Union Minister Prakash Javadekar delivered India’s Statement at the 25th session of Conference of Parties under the UNFCCC COP25

The Union Minister for Environment, Forest and Climate Change (MoEF&CC), Shri Prakash Javadekar delivered India’s Statement at the 25th session of Conference of Parties under the UN framework convention of Climate Change (UNFCCC COP25), in Madrid, Spain today.

Following is the Statement:
Madam President, Excellencies, Ladies and Gentlemen,

At the outset I would like to quote Mahatma Gandhi who said

“The future depends on what we do today”.


I would like to convey our appreciation to the Government of Spain for hosting COP 25 at a short notice and for making excellent arrangements. We assure the Presidency of Chile of our full support for a successful COP.

limate change is real. The world recognized it and adopted a comprehensive agreement in Paris. Let us concentrate on implementation of Paris Agreement and not digress. If there is an inconvenient truth in the form of climate change, we are providing a convenient action plan. We are walking the talk.

India has reduced emissions intensity of GDP by 21 percent and is on track to achieve the goal of 35% emissions reduction as promised in Paris.

Prime Minister Modi announced 175 Giga Watts targets for renewables under Paris Agreement. We have already achieved 83 Giga Watts. Prime Minister has subsequently increased the target to 450 Giga Watts at the recent UN Climate Action Summit. We are simultaneously progressing on solar, biomass and wind energy.

We have put carbon tax on coal production at the rate of Dollars 6 per tonne. Even with 36 parties represented in parliament, we could achieve this unanimously.

The headline is that a commercial flight was operated on 100 percent biofuel and we are targeting blending of 20% ethanol in petrol by 2030. We have leapfrogged from Bharat Standard IV to Bharat Standard VI for vehicle emission norms and from 1st April 2020, vehicles will be BS VI compliant.

360 million LED bulbs have been fitted in homes, and 10 million conventional streetlights have been replaced with LED lights. There is also a strong push for use of e-vehicles by introducing multiple policy interventions and incentives. We have provided 80 million LPG gas connections replacing conventional firewood cooking stoves. Our cooling action plan and adaptation plan are working well and will achieve our targets.

We have promised creation of additional carbon sinks of 2.5 to 3 billion tonnes of carbon equivalent through increasing green cover. In last five years, our green cover has increased by 15,000 sq.km. We are undertaking special projects like urban forests, school nursery, agroforestry, water and fodder augmentation in the forest area.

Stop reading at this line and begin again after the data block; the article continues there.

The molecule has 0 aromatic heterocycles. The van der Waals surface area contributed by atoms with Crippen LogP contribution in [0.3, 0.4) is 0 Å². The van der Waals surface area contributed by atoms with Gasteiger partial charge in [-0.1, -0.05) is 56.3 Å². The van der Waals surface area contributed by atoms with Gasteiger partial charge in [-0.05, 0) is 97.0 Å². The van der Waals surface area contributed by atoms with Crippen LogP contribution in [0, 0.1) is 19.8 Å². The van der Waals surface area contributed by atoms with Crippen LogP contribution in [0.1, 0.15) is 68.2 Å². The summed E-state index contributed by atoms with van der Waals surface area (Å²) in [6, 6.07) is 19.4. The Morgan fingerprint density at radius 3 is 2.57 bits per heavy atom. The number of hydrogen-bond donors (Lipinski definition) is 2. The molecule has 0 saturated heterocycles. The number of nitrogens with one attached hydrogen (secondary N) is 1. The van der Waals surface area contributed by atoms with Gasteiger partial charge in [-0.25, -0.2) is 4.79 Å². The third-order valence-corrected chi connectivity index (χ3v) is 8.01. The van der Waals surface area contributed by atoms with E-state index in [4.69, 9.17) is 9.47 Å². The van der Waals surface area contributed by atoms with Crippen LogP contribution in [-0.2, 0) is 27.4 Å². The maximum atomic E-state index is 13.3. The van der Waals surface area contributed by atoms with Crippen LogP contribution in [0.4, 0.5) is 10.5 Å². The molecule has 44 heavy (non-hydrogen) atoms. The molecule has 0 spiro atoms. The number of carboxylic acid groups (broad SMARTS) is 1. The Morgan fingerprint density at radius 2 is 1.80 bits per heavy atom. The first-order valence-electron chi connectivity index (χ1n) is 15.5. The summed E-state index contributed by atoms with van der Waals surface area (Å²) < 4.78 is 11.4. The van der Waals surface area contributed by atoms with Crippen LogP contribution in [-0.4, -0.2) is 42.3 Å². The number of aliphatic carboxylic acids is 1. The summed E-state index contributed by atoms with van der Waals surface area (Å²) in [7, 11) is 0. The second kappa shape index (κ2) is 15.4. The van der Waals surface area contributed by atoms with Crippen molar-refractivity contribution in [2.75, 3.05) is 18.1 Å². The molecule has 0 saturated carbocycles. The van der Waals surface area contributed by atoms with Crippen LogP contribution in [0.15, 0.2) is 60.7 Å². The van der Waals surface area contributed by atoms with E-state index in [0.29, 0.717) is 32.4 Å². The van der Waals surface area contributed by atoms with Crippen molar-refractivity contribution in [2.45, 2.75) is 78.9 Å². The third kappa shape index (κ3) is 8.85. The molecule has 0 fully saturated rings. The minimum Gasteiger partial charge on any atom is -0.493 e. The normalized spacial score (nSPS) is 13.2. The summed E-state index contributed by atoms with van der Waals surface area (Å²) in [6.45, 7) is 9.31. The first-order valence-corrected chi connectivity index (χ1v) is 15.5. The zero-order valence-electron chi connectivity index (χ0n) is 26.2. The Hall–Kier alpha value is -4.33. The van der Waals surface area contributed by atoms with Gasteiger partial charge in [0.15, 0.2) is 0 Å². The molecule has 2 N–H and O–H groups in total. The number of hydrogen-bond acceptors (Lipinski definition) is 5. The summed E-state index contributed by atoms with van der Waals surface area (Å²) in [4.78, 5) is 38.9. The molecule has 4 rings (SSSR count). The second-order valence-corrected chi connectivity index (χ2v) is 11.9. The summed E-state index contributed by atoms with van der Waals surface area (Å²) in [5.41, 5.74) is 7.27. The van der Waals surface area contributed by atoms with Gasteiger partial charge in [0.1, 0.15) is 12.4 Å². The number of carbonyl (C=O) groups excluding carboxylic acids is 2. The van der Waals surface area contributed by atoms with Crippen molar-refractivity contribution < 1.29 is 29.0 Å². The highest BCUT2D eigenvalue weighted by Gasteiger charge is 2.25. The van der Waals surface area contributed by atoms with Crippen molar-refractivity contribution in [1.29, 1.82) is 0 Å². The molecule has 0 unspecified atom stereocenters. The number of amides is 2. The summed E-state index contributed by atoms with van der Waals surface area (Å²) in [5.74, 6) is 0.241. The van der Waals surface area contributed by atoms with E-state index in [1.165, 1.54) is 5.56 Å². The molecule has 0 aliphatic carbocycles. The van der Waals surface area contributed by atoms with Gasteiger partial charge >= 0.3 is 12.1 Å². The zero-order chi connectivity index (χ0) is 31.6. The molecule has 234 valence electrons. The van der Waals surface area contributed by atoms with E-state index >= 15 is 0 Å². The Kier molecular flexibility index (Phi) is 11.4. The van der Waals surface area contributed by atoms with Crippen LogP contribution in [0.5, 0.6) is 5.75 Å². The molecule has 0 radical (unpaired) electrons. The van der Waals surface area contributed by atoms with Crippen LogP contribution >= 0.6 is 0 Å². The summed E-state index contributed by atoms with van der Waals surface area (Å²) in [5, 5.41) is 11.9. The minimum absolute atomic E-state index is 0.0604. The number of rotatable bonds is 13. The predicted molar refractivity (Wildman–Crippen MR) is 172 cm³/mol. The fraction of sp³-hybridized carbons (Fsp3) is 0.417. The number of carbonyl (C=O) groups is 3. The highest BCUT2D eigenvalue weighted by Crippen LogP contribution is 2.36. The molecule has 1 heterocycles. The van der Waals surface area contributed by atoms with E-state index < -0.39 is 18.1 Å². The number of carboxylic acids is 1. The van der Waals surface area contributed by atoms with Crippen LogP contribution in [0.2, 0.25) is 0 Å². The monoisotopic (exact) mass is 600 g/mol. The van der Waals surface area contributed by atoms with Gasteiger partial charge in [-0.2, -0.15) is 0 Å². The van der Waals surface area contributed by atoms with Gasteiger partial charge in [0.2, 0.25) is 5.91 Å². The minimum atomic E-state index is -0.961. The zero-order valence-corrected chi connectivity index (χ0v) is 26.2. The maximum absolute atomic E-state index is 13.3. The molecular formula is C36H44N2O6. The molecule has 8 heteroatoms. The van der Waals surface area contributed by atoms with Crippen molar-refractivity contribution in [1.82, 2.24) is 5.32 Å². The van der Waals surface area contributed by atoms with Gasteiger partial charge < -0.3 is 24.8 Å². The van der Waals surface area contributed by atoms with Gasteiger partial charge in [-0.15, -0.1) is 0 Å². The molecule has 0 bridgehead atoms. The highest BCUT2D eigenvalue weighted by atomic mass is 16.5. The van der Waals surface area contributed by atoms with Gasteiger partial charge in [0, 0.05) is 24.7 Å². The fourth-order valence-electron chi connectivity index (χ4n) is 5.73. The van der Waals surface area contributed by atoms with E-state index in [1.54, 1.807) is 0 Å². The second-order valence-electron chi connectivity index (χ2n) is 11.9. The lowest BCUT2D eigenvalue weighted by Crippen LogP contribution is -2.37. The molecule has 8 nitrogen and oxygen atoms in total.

India priortises adaptation as an integral part of climate actions. Therefore, India will be investing about 50 million Dollars in water conservation. India has taken up a target for restoration of 26 million of degraded land by 2030 during the 14th COP of UN Convention to Combat Desertification in Delhi. This is one of the largest programs in the world to ensure carbon sink in land resources. 100% neem coating of urea fertilizer is appreciated by the world and 170 million soil health cards are taking care of the soil health, thus creating more carbon sinks.


Internationally, we launched the Coalition for Disaster Resilient Infrastructure which is a partnership to support countries through knowledge exchange and provide technical support on developing disaster and climate resilient infrastructure.

Ladies and Gentlemen,

Only 6 countries are on track to meet their NDCs announced in Paris. We are leading the pack. Sustainable lifestyle is a part of the ethos of India.


It is time for reflection and assessment as we near the end of Pre- 2020 period. It is time to look in the mirror. Has developed world delivered on its promises? Unfortunately, annexed countries have not met their Kyoto Protocol targets. Neither their NDCs reflect ambitions nor they have shown willingness to enhance their commitments. I propose that we have three more years to fulfill pre- 2020 commitments till the global stocktake takes places for bridging emission gaps.

I draw your attention to very important issue of finance. Developed world promised 1 trillion dollar in last 10 years, and not even 2 percent has materialized. It has to be public finance and there should be no double accounting. The world that benefited from carbon emissions that made them developed, must repay.

Technology development and transfer at affordable costs is crucial for developing countries. If we are dealing with a disaster, nobody should profit from it. So, my proposal is to have more joint research and collaboration, grant finance made available for meeting the targets.

Madam President,
COP 25 is an important step in our collective journey towards a clean, green and healthy planet. Market and non-market mechanisms play an important role. We expect that guidelines for Article 6 will ensure transition of Clean Development Mechanism under Kyoto Protocol and provide the incentives and positive signals to private sector, which had invested in it. We also urge support for the vulnerable communities worldwide with a strong Warsaw International Mechanism for Loss and Damage with provision for financial support.

This is the time for ownership and this is the time for responsible action. India has and will continue to do its bit – expecting commensurate multilateral action with developed countries taking the lead.

Let me end by quoting Thoreau, “What is the use of a house, if you haven’t got a tolerable planet to put it on?”